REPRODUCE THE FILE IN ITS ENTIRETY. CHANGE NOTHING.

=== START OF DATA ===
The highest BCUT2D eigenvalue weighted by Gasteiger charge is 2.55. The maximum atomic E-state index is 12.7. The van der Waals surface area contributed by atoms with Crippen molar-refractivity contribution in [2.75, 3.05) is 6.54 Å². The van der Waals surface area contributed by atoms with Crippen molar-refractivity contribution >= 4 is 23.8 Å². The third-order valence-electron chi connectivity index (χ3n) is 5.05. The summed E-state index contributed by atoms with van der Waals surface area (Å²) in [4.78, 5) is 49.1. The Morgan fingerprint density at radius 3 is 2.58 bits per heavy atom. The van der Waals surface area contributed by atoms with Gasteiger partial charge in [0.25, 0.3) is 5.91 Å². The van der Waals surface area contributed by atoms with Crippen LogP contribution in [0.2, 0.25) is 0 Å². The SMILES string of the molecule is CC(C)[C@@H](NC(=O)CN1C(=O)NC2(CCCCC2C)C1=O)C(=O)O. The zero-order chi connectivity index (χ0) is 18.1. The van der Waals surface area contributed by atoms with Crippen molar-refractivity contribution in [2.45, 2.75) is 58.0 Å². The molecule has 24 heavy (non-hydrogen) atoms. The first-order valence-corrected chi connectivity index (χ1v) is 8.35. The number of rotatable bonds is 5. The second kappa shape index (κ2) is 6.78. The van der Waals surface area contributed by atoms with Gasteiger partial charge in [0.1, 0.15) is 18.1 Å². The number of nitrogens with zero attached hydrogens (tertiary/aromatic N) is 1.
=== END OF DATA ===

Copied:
The highest BCUT2D eigenvalue weighted by Gasteiger charge is 2.55. The maximum atomic E-state index is 12.7. The van der Waals surface area contributed by atoms with Crippen molar-refractivity contribution in [2.75, 3.05) is 6.54 Å². The van der Waals surface area contributed by atoms with Crippen molar-refractivity contribution >= 4 is 23.8 Å². The third-order valence-electron chi connectivity index (χ3n) is 5.05. The summed E-state index contributed by atoms with van der Waals surface area (Å²) in [4.78, 5) is 49.1. The Morgan fingerprint density at radius 3 is 2.58 bits per heavy atom. The van der Waals surface area contributed by atoms with Gasteiger partial charge in [0.25, 0.3) is 5.91 Å². The van der Waals surface area contributed by atoms with Crippen LogP contribution in [0.2, 0.25) is 0 Å². The SMILES string of the molecule is CC(C)[C@@H](NC(=O)CN1C(=O)NC2(CCCCC2C)C1=O)C(=O)O. The zero-order chi connectivity index (χ0) is 18.1. The van der Waals surface area contributed by atoms with Crippen molar-refractivity contribution in [2.45, 2.75) is 58.0 Å². The molecule has 24 heavy (non-hydrogen) atoms. The first-order valence-corrected chi connectivity index (χ1v) is 8.35. The number of rotatable bonds is 5. The second kappa shape index (κ2) is 6.78. The van der Waals surface area contributed by atoms with Gasteiger partial charge in [0.1, 0.15) is 18.1 Å². The number of nitrogens with zero attached hydrogens (tertiary/aromatic N) is 1.